As laughable as it may be to farmers, those unfamiliar with nature of major-crop markets may be led to believe that farm-level crop prices are somehow cost-plus determined. Over a series of production periods, there is an element of truth to the assertion that increases in input costs can be reflected in crop prices via farmers’ collective decision to reduce production over time, or a policy change that is put into place to reflect increases in production costs.

But neither of those considerations is relevant right now. With the “high” crop prices of late, farmers are looking for ways to increase production despite higher input prices.

As we look to the future, however, we are concerned that the higher market prices we currently experience will result in an overinvestment in agricultural production. Farmers in the major exporting countries seeing the higher prices will bring additional acreage into production. To the extent that the resulting increase in production is not matched by increasing demand, prices will fall. And they can fall faster than they increased.

Prices earlier this year were falling until it became apparent that the U.S. corn crop was not going to live up to the expectations generated by excellent planting weather. As of now, the projected low level of ending corn and soybean stocks for the 2010 crop year, and short-term demand prospects, likely mean that 2011 will be a “good price year” for corn and for major-crop farmers in general.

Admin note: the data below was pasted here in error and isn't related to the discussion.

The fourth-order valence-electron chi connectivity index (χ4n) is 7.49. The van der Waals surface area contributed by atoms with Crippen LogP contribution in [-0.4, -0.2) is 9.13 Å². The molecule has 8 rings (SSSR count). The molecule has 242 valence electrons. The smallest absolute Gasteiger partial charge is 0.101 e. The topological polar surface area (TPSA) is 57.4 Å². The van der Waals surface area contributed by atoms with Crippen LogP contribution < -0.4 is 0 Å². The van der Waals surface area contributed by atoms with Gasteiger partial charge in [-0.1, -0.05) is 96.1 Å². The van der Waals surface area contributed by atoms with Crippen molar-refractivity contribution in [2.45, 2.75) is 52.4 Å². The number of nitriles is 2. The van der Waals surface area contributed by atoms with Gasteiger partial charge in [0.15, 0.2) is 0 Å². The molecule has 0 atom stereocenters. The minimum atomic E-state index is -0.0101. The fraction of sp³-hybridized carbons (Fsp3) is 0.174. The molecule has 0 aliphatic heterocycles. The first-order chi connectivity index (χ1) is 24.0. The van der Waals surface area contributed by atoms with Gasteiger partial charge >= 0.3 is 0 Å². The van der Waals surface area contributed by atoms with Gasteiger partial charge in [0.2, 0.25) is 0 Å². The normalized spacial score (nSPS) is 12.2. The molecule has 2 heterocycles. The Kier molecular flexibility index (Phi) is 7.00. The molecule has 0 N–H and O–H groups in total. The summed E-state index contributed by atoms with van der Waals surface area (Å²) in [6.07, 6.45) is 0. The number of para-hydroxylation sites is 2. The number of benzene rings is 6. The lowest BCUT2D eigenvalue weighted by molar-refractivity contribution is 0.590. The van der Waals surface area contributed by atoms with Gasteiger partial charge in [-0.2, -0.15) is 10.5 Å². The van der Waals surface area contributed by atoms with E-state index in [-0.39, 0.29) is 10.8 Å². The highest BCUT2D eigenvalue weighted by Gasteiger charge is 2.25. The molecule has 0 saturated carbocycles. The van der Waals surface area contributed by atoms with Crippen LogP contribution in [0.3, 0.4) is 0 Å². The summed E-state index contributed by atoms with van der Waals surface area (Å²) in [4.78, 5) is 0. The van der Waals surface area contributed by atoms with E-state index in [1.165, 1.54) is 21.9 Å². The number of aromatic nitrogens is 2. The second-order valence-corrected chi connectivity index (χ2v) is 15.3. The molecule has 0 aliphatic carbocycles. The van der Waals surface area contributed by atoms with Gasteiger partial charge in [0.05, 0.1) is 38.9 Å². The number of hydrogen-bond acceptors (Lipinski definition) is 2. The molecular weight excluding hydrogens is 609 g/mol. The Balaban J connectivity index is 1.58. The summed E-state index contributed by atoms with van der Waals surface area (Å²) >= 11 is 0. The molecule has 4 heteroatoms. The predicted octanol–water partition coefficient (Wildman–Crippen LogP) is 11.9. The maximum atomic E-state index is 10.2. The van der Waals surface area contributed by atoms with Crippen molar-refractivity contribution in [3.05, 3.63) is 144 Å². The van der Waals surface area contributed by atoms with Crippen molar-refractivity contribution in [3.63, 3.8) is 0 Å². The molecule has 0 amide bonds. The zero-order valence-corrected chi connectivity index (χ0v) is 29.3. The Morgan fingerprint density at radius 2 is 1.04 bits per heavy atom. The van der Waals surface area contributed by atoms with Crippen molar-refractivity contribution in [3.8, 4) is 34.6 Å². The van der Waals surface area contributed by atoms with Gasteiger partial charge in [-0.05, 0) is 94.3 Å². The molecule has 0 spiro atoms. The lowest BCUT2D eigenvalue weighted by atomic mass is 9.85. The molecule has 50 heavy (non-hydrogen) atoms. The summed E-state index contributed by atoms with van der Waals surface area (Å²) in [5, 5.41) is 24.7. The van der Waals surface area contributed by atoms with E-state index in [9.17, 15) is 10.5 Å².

We should be concerned about the years that follow. We are just an additional “high-production” crop year away, here and abroad, from prices that could plummet to LDP levels, barring a rerun of a 4 billion bushel cumulative increase in demand from somewhere.

As we look forward to the 2012 Farm Bill, we need to remind those involved in writing it that any farm policy will work well in a period of profitable prices. What we need to be concerned about is how well a proposed farm policy will work during those extended periods when total production costs, on even the most efficient farms, exceed farmgate prices.

Daryll E. Ray holds the Blasingame Chair of Excellence in Agricultural Policy, Institute of Agriculture, University of Tennessee, and is the Director of UT’s Agricultural Policy Analysis Center (APAC). Harwood D. Schaffer is a Research Assistant Professor at APAC. (865) 974-7407begin_of_the_skype_highlightingend_of_the_skype_highlighting; Fax: (865) 974-7298; dray@utk.edu  and hdschaffer@utk.edu; http://www.agpolicy.org.